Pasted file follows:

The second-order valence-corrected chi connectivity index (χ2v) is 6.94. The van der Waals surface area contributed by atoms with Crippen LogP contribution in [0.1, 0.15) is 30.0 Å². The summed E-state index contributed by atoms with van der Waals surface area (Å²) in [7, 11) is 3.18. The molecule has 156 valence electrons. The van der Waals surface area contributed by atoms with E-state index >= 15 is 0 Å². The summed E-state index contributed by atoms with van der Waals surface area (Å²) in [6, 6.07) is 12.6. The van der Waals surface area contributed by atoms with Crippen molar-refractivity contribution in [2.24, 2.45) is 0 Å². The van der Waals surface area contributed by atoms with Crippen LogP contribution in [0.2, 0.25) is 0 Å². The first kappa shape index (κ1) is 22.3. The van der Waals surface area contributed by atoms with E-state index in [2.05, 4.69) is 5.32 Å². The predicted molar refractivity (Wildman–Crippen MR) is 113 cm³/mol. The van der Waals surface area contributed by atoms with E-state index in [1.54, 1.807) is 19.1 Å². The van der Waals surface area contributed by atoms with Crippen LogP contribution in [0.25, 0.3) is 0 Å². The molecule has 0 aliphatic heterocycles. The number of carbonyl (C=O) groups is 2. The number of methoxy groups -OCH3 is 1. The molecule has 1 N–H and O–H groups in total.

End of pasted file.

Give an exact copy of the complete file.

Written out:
The second-order valence-corrected chi connectivity index (χ2v) is 6.94. The van der Waals surface area contributed by atoms with Crippen LogP contribution in [0.1, 0.15) is 30.0 Å². The summed E-state index contributed by atoms with van der Waals surface area (Å²) in [7, 11) is 3.18. The molecule has 156 valence electrons. The van der Waals surface area contributed by atoms with E-state index >= 15 is 0 Å². The summed E-state index contributed by atoms with van der Waals surface area (Å²) in [6, 6.07) is 12.6. The van der Waals surface area contributed by atoms with Crippen molar-refractivity contribution in [2.24, 2.45) is 0 Å². The van der Waals surface area contributed by atoms with Crippen LogP contribution in [0.2, 0.25) is 0 Å². The first kappa shape index (κ1) is 22.3. The van der Waals surface area contributed by atoms with E-state index in [2.05, 4.69) is 5.32 Å². The predicted molar refractivity (Wildman–Crippen MR) is 113 cm³/mol. The van der Waals surface area contributed by atoms with E-state index in [1.54, 1.807) is 19.1 Å². The van der Waals surface area contributed by atoms with Crippen LogP contribution in [0.25, 0.3) is 0 Å². The molecule has 0 aliphatic heterocycles. The number of carbonyl (C=O) groups is 2. The number of methoxy groups -OCH3 is 1. The molecule has 1 N–H and O–H groups in total.